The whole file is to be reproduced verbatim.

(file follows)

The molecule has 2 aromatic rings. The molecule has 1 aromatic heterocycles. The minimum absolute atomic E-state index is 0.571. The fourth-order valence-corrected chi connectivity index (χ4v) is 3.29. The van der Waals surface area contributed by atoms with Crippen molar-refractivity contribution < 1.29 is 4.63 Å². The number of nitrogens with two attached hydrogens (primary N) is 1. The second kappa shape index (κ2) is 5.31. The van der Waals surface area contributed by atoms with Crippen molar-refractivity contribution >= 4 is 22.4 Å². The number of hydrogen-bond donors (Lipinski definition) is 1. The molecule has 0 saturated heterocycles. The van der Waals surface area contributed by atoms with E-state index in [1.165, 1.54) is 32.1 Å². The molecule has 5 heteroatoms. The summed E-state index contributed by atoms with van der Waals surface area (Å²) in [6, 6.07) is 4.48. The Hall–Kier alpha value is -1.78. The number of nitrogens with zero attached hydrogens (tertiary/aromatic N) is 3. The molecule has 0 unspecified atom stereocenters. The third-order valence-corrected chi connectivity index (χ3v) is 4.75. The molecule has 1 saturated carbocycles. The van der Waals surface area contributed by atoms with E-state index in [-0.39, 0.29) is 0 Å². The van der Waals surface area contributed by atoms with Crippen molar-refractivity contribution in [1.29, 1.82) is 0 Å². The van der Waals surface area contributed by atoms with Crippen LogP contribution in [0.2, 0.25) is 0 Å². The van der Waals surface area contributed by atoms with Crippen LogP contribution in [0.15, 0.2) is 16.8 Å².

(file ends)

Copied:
The molecule has 2 aromatic rings. The molecule has 1 aromatic heterocycles. The minimum absolute atomic E-state index is 0.571. The fourth-order valence-corrected chi connectivity index (χ4v) is 3.29. The van der Waals surface area contributed by atoms with Crippen molar-refractivity contribution < 1.29 is 4.63 Å². The number of nitrogens with two attached hydrogens (primary N) is 1. The second kappa shape index (κ2) is 5.31. The van der Waals surface area contributed by atoms with Crippen molar-refractivity contribution >= 4 is 22.4 Å². The number of hydrogen-bond donors (Lipinski definition) is 1. The molecule has 0 saturated heterocycles. The van der Waals surface area contributed by atoms with E-state index in [1.165, 1.54) is 32.1 Å². The molecule has 5 heteroatoms. The summed E-state index contributed by atoms with van der Waals surface area (Å²) in [6, 6.07) is 4.48. The Hall–Kier alpha value is -1.78. The number of nitrogens with zero attached hydrogens (tertiary/aromatic N) is 3. The molecule has 0 unspecified atom stereocenters. The third-order valence-corrected chi connectivity index (χ3v) is 4.75. The molecule has 1 saturated carbocycles. The van der Waals surface area contributed by atoms with E-state index in [-0.39, 0.29) is 0 Å². The van der Waals surface area contributed by atoms with Crippen molar-refractivity contribution in [1.29, 1.82) is 0 Å². The van der Waals surface area contributed by atoms with Crippen LogP contribution in [0.2, 0.25) is 0 Å². The van der Waals surface area contributed by atoms with Crippen LogP contribution in [0.15, 0.2) is 16.8 Å².